The University of Richmond’s Journal of Global Law & Business is proud to announce its annual Corruption Issue. In this series of posts, each co-authored by a UR law student and Professor Andy Spalding, we’ll introduce this year’s articles and invite submissions for next year’s issue.
In the wake of Brazil’s “Mensalo” scandal and Petrobras investigation, and the alleged corruption in Sochi, is Brazil’s Clean Companies Law enough to stop rumors of Olympic corruption?
Both the FCPA and the Clean Companies Law aim to increase transparency. The Clean Companies Act not only mirrors much of the FCPA, but also goes beyond the current iteration of the FCPA by holding businesses to stricter standards. The real test, however, will be in the law’s implementation.
In their article, The Penumbra of the United States Foreign Corrupt Practices Act: Brazil’s Clean Companies Act and the Implications for the Pharmaceutical Industry (available from ssrn here), Beverly Earle and Anita Cava review Brazil’s Clean Companies Act through the lens of its domestic effect on the pharmaceutical industry. They focus on the law’s goal of shedding light on gifts provided to prescribing physicians and healthcare providers.
While Earle and Cava draw similarities to the FCPA, it should be noted that another comparison to the Clean Companies Act in this regard would be the United States’ 2010 Physician Payments Sunshine Act. Both are recently passed pieces of legislation aimed at exposing potential conflicts of interest that arise when health care providers receive gifts from manufacturers of pharmaceuticals or medical devices.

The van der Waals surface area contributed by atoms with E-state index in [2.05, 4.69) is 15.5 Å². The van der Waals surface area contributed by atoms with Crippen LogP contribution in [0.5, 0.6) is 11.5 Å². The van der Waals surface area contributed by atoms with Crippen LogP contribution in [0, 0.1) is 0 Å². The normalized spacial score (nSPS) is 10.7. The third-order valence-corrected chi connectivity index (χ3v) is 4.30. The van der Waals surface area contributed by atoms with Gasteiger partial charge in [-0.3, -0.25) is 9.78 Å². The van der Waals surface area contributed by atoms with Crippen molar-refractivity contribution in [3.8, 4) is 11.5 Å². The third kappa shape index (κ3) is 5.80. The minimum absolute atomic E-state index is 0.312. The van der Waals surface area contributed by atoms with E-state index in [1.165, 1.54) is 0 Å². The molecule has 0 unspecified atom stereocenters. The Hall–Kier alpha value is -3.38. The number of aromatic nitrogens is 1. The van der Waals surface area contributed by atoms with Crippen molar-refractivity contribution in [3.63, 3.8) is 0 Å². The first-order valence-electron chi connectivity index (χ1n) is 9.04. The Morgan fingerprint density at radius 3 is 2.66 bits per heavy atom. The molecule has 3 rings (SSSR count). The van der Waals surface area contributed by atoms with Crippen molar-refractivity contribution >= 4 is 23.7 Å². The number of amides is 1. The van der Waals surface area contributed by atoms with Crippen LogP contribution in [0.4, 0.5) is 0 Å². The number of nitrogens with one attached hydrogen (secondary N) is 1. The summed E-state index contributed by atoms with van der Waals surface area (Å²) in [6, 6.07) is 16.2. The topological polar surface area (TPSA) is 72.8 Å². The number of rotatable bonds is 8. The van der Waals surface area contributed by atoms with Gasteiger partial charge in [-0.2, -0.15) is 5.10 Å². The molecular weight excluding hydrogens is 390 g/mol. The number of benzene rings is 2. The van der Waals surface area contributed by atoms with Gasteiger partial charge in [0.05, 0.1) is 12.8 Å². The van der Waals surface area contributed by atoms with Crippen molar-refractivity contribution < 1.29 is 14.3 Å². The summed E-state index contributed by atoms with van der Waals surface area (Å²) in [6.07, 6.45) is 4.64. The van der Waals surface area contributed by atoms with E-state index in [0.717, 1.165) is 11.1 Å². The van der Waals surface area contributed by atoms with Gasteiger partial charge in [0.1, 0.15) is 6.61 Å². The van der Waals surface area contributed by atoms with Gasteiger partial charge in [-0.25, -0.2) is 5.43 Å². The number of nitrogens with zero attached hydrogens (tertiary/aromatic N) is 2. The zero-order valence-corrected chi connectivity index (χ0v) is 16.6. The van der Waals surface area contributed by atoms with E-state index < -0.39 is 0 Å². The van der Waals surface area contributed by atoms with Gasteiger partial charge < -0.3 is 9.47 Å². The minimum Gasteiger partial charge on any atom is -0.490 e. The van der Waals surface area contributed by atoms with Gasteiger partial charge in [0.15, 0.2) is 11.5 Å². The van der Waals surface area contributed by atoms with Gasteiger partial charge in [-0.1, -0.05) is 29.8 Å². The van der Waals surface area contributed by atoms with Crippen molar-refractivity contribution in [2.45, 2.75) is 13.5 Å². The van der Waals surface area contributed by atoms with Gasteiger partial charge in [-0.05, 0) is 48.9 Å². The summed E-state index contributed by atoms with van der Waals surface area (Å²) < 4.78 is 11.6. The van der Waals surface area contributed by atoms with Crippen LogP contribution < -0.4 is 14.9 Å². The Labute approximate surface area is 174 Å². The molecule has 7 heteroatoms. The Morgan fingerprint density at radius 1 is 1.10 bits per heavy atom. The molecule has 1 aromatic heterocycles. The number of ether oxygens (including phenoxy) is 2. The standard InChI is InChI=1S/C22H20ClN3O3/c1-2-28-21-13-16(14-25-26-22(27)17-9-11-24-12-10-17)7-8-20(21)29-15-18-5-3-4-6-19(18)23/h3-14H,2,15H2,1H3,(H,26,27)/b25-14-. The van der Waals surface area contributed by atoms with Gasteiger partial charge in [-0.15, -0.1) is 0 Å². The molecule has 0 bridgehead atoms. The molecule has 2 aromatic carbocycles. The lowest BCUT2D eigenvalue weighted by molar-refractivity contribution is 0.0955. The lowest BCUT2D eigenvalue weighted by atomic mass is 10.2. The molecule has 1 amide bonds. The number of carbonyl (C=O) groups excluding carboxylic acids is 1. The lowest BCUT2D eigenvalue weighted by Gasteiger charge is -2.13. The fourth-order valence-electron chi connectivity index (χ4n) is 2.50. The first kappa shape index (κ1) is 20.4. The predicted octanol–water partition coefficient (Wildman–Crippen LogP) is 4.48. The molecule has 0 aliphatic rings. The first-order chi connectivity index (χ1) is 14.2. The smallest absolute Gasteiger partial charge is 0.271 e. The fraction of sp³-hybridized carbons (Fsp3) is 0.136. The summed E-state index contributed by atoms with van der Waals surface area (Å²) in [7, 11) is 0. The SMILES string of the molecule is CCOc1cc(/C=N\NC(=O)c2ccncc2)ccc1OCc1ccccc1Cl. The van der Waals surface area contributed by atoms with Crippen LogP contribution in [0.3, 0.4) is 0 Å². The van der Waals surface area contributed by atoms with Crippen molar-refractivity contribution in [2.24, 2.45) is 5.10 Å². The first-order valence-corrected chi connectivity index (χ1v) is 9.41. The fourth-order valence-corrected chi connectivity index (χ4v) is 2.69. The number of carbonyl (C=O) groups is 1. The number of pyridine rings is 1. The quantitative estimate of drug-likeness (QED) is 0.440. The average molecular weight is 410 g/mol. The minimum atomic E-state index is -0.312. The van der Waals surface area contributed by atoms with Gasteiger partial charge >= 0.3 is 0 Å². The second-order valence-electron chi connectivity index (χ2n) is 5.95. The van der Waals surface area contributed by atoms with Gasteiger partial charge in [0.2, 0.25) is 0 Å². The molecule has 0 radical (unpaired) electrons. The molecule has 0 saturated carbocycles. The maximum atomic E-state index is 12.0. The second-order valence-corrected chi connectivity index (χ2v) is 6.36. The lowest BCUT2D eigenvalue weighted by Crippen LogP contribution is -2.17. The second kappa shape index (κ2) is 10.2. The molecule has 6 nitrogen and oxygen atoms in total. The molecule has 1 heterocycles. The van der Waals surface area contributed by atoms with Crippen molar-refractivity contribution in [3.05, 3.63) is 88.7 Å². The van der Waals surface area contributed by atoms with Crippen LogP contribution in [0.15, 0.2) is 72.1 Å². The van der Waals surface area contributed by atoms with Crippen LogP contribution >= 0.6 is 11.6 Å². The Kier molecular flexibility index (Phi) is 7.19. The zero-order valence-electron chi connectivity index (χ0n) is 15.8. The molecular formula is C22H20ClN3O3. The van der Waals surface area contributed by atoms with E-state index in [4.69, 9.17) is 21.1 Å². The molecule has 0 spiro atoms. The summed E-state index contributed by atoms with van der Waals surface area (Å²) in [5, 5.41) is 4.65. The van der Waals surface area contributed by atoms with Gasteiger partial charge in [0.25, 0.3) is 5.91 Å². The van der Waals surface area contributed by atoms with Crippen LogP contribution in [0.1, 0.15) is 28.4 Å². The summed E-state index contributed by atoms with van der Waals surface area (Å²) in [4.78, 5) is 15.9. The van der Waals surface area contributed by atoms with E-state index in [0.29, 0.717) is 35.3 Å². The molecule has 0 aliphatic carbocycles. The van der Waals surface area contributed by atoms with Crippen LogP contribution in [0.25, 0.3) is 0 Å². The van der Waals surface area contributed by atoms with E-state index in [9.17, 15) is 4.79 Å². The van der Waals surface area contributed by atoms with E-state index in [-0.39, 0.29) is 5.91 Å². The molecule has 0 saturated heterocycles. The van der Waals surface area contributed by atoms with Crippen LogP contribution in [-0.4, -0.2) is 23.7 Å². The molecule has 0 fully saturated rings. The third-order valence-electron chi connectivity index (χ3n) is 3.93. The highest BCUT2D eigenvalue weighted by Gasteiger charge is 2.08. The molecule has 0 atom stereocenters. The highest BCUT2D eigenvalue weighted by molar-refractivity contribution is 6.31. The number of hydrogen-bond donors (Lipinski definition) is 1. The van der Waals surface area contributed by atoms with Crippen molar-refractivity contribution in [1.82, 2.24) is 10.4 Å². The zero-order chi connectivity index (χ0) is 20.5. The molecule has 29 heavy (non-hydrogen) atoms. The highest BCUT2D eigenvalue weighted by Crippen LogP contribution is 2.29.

If Brazil wants to make sure its image remains clean, it may do well to pay attention to the successes and failures of the implementation of both the FCPA and the Physician Payments Sunshine Act. Successful implementation of the Clean Companies Law prior to 2016 will go a long way toward heading off the damaging corruption rumors that have attended the more recent Olympics.
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The Richmond Journal of Global Law & Business is now accepting articles for publication in its annual bribery and corruption survey. We prefer mid-length articles (around 12,000 words, with a maximum of 18,000 words, including footnotes). If you would like to submit an article for consideration, or discuss the possibility, please contact Chris Rohde here. Articles will be considered through February 15, 2015.
Shaun Frieman is a third-year student at the University of Richmond School of Law, and Managing Editor of the Journal of Global Law & Business.
Andy Spalding is Senior Editor of the FCPA Blog and Assistant Professor at the University of Richmond School of Law.